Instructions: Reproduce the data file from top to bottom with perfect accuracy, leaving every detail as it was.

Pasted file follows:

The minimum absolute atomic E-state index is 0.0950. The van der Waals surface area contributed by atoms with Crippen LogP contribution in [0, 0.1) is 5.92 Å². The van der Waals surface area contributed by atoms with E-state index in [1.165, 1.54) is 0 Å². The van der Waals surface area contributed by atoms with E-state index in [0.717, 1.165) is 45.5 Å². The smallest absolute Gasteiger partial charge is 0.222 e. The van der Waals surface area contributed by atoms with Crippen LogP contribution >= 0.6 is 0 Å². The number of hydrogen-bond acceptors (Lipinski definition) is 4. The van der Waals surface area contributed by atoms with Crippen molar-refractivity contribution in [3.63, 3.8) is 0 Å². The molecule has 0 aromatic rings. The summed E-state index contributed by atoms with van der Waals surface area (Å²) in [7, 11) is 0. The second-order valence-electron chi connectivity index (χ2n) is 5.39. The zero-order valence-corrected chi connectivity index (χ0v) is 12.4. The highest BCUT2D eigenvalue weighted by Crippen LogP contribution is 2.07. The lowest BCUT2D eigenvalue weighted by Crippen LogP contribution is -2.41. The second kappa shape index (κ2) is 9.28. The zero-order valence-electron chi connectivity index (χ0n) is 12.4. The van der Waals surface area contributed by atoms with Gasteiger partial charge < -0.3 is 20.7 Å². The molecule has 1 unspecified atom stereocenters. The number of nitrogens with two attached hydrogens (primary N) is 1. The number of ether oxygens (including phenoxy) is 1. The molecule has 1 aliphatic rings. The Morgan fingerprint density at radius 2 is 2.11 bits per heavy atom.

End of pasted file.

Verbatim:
The minimum absolute atomic E-state index is 0.0950. The van der Waals surface area contributed by atoms with Crippen LogP contribution in [0, 0.1) is 5.92 Å². The van der Waals surface area contributed by atoms with E-state index in [1.165, 1.54) is 0 Å². The van der Waals surface area contributed by atoms with E-state index in [0.717, 1.165) is 45.5 Å². The smallest absolute Gasteiger partial charge is 0.222 e. The van der Waals surface area contributed by atoms with Crippen LogP contribution >= 0.6 is 0 Å². The number of hydrogen-bond acceptors (Lipinski definition) is 4. The van der Waals surface area contributed by atoms with Crippen molar-refractivity contribution in [3.63, 3.8) is 0 Å². The molecule has 0 aromatic rings. The summed E-state index contributed by atoms with van der Waals surface area (Å²) in [7, 11) is 0. The second-order valence-electron chi connectivity index (χ2n) is 5.39. The zero-order valence-corrected chi connectivity index (χ0v) is 12.4. The highest BCUT2D eigenvalue weighted by Crippen LogP contribution is 2.07. The lowest BCUT2D eigenvalue weighted by Crippen LogP contribution is -2.41. The second kappa shape index (κ2) is 9.28. The zero-order valence-electron chi connectivity index (χ0n) is 12.4. The van der Waals surface area contributed by atoms with Gasteiger partial charge < -0.3 is 20.7 Å². The molecule has 1 unspecified atom stereocenters. The number of nitrogens with two attached hydrogens (primary N) is 1. The number of ether oxygens (including phenoxy) is 1. The molecule has 1 aliphatic rings. The Morgan fingerprint density at radius 2 is 2.11 bits per heavy atom.